A Daisy or a 15-arcmin Pong?
An issue that appears to come up regularly is that a pong900 is used when possibly a CV Daisy would have been better, given that the latter is much faster and actually gives significant exposure time out to 12
arcmins. The numbers break down as follows:
For the same integration time, the rms in the center of a Daisy will be more than twice as good as in a pong900. Out to a radius of about 5.5 arcmin the noise will still be below the pong900 target noise. Beyond this radius the noise will exceed the target noise, but that is also the case for the pong900 (see the radial profiles below).
I.e. the trade-off is between a flatter and slightly larger map (pong900) and a somewhat smaller but much deeper map in the center with a distinct noise gradient across the field (CV Daisy).
Detection experiments may well be better off with Daisies, although statistical conclusions, such as number counts, may become more complicated. The same may be true for isolated (i.e. non-mosaicked) fields where one could ask if the negative impact of the noise gradient and a smaller field out-weigh the benefits of a deeper mapping across most of the image.
There are other possibilities, such as doing an initial exploratory Daisy to the required depth in a 3-arcmin field (this can be done in less that 25% of the time it takes for a pong900) and then proceed with pongs on the most promising candidate(s). Pong and Daisy fields can be combined. It may also be beneficial to use a pattern of offset Daisies to mitigate somewhat for the more pronounced gradient or to better match the source morphology in the field.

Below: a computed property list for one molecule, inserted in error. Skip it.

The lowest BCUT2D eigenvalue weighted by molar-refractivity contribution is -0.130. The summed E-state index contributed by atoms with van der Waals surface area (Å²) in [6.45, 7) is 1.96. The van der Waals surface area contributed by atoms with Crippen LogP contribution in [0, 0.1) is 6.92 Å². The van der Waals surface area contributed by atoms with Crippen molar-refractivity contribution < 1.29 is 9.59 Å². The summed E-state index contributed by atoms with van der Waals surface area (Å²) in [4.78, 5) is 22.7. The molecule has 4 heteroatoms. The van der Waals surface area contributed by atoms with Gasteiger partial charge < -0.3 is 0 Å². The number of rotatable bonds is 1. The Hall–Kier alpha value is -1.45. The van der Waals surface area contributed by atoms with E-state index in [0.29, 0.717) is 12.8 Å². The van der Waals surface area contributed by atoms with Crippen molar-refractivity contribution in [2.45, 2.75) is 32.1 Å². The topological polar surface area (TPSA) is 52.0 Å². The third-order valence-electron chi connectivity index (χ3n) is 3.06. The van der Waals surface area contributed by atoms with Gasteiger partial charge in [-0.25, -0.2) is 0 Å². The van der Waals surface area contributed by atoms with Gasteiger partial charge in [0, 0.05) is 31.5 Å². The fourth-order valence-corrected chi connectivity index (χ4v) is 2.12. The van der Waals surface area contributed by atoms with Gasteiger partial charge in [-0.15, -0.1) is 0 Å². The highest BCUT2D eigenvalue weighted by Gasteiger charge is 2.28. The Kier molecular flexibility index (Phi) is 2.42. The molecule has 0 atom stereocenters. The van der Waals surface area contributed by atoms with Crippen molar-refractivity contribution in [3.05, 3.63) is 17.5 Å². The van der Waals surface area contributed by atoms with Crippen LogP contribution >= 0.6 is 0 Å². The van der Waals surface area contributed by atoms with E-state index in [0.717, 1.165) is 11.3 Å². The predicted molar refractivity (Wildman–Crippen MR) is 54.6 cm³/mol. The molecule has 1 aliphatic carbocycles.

High elevation constraints
By monitoring observations taken over a range of dates an elevation dependence in the exposure time has been found for all maps. This elevation dependence appears to affect 15′ pong maps observed at elevations greater than 65 degrees. The plot below shows the median exposure time the inner 1.5′ radius of the map.
An example of the telescope track and exposure map is given below. This particular observation was taken over an elevation range of 69-73degrees. The image on the left is scaled between 0-160 seconds. Contours indicating 50, 100 and 120 seconds are shown.
Because of this we adopt an elevation restriction of 70 degrees for all pong maps and of 75 degrees for CV daisies.
The NEP corresponds to the noise in the raw data and is a combination of intrument and atmospheric noise. Measured NEPs in pW are shown on the plots below:
It should be noted that these measurements were taken from the first 10 seconds of data from a large number of observations without much selection on data quality. A number of effects can be seen. In the 450μm data there is a secondary track at NEP ~4.75e-16. These are times that an array (mostly s4c) for unknown reasons ‘locks’ into a noisier state. The same effect is present in the 850μm data (mostly the s8d array), but is much less apparent.
The magenta line shows the adopted fits to the data, which follow the lower edge of the distribution but are displaced to the median distribution of the NEP. However, at 850μm the NEP can be significantly worse than that on occasion! The cause of this is unclear at present and under active investigation, but appears to be atmospheric or environmental in nature and not intrinsic to the instrument. Please make sure to revisit this page prior to the submission deadline for the latest information on this issue.